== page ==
On September 5, 2018, Michigan became the 11th state to enact a mandatory paid sick leave law — the Earned Sick Time Act. The act was a citizen petition-initiated measure that the state legislature approved. Under the act, employees accrue a minimum of one hour of earned sick time for every 30 hours worked. All employees (full-time or part-time) would be entitled to use 72 hours in a year, but whether that time is paid or unpaid depends on the size of the employer. Employees of “small businesses” (employers with fewer than 10 employees) may accrue up to a maximum of 40 hours of paid sick time and 32 hours of unpaid sick time each year unless the employer selects a higher limit. Employees of businesses with 10 or more employees may accrue up to 72 hours of paid sick time per year unless the employer selects a higher limit. Earned sick time carries over from year to year, but the annual maximums still apply. An employer’s paid leave policies that provide leave in at least the same amounts required by the act are sufficient to maintain compliance.

An employee may use earned sick time for his or her own mental or physical illness or condition, medical diagnosis or treatment, preventative medical care, relocation related to domestic violence or sexual assault, participation in criminal proceedings related to domestic violence or sexual assault, and other categories set forth under the act. Employees may also use earned sick time to support a family member for similar reasons.

There are many similarities between Michigan’s Earned Sick Time Act and other paid sick leave laws or intermittent leave under the FMLA, but the act is more administratively burdensome in some ways:

  • Employers can choose how to calculate a “year” under the act using any consecutive, twelve-month period, but employees may use earned sick time in the smallest increment that the employer’s payroll system uses to account for other absences.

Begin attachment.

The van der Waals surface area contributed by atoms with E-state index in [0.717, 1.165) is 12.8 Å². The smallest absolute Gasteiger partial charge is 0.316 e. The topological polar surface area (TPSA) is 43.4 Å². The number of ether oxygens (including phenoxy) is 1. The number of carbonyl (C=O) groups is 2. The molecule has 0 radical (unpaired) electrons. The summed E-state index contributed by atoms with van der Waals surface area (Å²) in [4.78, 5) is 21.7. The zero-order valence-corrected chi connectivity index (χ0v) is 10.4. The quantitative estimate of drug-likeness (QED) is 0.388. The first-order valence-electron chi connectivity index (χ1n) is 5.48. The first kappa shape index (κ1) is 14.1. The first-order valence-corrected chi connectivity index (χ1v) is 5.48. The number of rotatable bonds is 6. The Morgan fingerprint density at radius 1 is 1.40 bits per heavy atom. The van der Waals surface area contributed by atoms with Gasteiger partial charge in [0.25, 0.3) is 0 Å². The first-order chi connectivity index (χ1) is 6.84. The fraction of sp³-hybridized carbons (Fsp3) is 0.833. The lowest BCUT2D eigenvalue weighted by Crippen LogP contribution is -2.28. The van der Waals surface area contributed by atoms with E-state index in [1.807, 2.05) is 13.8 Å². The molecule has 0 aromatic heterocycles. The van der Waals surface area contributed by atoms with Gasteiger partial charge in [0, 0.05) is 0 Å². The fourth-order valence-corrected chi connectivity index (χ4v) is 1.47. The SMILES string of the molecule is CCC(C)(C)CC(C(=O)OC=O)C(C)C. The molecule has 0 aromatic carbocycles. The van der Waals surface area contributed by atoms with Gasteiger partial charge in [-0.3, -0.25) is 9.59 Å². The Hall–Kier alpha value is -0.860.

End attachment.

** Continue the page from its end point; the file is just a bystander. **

• While an employer may require up to 7-days’ notice for foreseeable leave, notice for unforeseeable leave need only occur “as soon as practicable.”
  • Documentation to support the use of earned sick time can only be required for use of more than 3 days and that documentation is limited to a statement that the time is necessary. It should not include a description of the illness or details of the violence.
  • If an employer requires documentation, it is responsible for paying all out-of-pocket expenses the employee incurs in obtaining the documentation. Further, an employer cannot delay commencement of the leave based on a failure to receive documentation
  • Employers must provide written notice of an employee’s rights under the act.
  • Employers may not retaliate against an employee for engaging in activity protected by the act. Importantly, there is a rebuttable presumption that an employer violated the act if it takes any adverse personnel action against an employee within 90 days after the employee engages in protected activity.

The act officially takes effect in March 2019, unless the employer has employees subject to a collective bargaining agreement (CBA). In that instance, the act applies to employees subject to the CBA as of the date the CBA expires, regardless of any statement that the CBA will continue in full force until a future date or event (such as the execution of a new CBA).

Importantly, if the legislature had not approved the initiative, it would have appeared on the state ballot on November 6, 2018. Thus, there has been some discussion that the legislature passed the act to keep it off the ballot and may amend it in the near future. Stay tuned.